Baz Luhrmann seems to go against the entire idea of escapism that Hollywood is supposed to represent. While many moviegoers have been visiting the cinemas to get away from their problems, Luhrmann is hoping to remind them of the condition of our economy with The Great Gatsby.
Luhrmann to Direct The Great Gatsby
While blasting critics for their opinions of both him and Australia, Baz Luhrmann announced that he will direct an adaptation (or remake) of The Great Gatsby, which he said will be a perfect parable for economic disaster.
"A lot of reviewers like Australia. And we're making people cry; I know because they write to us," he said. "But there are those that don't get it. A lot of the film scientists don't get it. And it's not just that that they don't get it, but they hate it and they hate me, and they think I'm the black hole of cinema. They say, 'He shouldn't have made it, and he should die.'"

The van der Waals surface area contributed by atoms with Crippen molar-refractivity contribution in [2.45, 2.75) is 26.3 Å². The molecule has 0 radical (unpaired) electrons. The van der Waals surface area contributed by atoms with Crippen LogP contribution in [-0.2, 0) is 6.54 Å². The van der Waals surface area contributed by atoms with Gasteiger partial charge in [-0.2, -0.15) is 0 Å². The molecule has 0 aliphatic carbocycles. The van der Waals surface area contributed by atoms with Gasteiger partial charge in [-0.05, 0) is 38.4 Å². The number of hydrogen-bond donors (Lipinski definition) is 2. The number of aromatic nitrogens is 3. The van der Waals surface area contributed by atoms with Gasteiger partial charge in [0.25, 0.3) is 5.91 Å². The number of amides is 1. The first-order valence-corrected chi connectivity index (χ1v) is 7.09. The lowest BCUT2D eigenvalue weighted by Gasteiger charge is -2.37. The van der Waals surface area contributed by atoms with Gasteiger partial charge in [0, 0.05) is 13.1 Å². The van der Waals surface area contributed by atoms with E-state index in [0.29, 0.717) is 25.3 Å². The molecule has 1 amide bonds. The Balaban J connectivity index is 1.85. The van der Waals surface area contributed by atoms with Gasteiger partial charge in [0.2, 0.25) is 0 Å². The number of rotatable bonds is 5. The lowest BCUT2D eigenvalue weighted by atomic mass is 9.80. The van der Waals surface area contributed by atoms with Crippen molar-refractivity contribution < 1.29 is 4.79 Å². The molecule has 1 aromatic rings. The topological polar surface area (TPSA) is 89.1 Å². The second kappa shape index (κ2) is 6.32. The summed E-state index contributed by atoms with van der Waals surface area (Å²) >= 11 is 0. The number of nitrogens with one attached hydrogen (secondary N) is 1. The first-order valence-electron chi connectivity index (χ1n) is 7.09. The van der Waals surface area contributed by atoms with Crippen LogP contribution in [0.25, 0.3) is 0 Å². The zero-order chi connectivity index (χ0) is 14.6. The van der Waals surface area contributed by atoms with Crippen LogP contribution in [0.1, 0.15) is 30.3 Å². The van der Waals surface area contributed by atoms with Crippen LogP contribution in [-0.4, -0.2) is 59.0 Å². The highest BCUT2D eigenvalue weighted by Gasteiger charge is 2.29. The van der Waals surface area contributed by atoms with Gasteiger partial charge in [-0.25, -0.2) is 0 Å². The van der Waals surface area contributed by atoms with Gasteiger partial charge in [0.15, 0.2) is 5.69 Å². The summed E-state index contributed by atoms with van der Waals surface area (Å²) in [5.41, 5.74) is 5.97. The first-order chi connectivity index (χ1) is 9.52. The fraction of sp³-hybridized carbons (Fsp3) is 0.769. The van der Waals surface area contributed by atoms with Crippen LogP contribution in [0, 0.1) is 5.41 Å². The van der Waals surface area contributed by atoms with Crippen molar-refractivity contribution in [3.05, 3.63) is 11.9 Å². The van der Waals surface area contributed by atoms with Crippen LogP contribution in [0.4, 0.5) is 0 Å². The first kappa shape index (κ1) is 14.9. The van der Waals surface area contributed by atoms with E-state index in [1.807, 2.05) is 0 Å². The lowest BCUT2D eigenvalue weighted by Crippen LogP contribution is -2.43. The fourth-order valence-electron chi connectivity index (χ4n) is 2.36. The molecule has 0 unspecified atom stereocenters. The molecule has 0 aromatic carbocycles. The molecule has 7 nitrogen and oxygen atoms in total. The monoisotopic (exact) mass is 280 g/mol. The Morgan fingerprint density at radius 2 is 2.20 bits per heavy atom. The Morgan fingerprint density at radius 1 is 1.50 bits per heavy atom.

Asked why he thought the reactions were so passionate, he replied: "I know what it's about." The movie's detractors were used to movies that were neatly defined, he said. "This is not (simply) a romantic comedy for 40-year-old women or action movies for 17-year-old boys, and that's not OK with some people. It's not OK for people to come eat at the same table of cinema. But you look at movies like 'Gone With the Wind' and Old Hollywood classics, and they don't fit in any box.
"Corny Hollywood movies from the '40s freak out (the film scientists)," he added.
Luhrmann continues his rant with:
"If you wanted to show a mirror to people that says, 'You've been drunk on money,' they're not going to want to see it. But if you reflected that mirror on another time they'd be willing to."
He added, "People will need an explanation of where we are and where we've been, and The Great Gatsby can provide that explanation."